The fired Finance Minister Nhlanhla Nene may have been axed for saying no to South African Airways (SAA) Chairperson Dudu Myeni and Sudanese President Omar Al-Bashir.
This was indirectly seen as a no to the the President – Jacob Zuma who had made a request that SAA should open a new route to Khartoum in Sudan in order to express support to “his brother” and president of Sudan Omar Al Bashir.
Nene was removed from office four months after he told Dudu Myeni in very clear terms that creating a route to Khartoum would be unprofitable for the country and that he would not allow it.
Nene’s replacement is a clear sign that South Africa has reached a point where politics have begun to rank higher than economics in the president’s decision-making.
Nene was previously seen as an independent figure in the government and a strong critic of Zuma’s spending decisions and actions, especially his plans to bail out struggling South African Airways and invest in an expensive nuclear-energy project.
This act of standing up against some of Zuma’s unscrupulous acts may have hastened Nene’s downfall.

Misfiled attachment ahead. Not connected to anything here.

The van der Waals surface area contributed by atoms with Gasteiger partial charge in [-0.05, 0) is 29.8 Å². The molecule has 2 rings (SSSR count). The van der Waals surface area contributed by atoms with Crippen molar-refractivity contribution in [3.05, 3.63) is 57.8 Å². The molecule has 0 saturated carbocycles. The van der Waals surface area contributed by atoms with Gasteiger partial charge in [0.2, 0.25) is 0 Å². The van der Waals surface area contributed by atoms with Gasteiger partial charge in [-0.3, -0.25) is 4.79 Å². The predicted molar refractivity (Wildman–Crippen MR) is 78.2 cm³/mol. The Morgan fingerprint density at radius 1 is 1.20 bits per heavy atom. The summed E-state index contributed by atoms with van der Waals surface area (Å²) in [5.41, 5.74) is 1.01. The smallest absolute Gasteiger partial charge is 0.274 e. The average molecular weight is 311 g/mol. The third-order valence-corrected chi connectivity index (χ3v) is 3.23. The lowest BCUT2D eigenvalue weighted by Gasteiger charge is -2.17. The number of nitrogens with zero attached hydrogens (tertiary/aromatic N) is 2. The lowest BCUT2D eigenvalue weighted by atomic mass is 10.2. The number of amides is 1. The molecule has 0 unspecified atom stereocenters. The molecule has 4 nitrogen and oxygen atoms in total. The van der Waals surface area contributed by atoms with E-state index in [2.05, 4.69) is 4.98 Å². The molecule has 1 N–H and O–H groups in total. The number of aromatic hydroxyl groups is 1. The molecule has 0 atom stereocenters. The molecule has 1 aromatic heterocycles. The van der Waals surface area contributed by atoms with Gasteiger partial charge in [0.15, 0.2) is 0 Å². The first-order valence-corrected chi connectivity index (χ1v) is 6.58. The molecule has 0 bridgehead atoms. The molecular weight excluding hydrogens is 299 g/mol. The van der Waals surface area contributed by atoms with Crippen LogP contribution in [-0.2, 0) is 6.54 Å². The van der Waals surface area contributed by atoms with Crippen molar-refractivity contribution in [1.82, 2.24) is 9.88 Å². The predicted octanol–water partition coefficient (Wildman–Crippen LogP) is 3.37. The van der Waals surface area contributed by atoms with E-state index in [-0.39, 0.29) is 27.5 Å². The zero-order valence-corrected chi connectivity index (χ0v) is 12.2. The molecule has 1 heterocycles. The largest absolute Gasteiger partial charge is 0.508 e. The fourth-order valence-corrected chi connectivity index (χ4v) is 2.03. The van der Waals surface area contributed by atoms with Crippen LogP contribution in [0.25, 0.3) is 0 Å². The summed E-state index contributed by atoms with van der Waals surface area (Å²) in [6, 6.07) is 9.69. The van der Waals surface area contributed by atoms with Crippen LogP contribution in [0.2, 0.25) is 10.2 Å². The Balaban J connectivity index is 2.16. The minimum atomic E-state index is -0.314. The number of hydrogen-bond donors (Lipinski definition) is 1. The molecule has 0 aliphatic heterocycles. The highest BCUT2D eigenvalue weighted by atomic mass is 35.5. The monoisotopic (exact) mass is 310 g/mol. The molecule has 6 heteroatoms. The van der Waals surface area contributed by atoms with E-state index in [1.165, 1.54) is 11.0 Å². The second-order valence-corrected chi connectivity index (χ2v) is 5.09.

Zuma And Bashir
President Zuma met with Bashir while on a visit to China in September and the reason for their meeting was tagged to “strengthen relations” between the two countries, as stated by the Presidency at the time.
“South Africa and Sudan enjoy warm bilateral relations. Sixteen bilateral agreements have been concluded between the two countries to date.
“South Africa seeks to further strengthen co-operation with Sudan in the fields of agriculture, agro-processing, science and technology, energy, infrastructure development, mining and retail,” the Presidency said in a statement.
Bashir visited South Africa in June last year to attend an African Union summit. The government allowed him to leave, despite a court order from ICC instructing the South African government to detain Bashir. The International Criminal Court wanted him to stand trial on charges of war crimes, crimes against humanity, and genocide.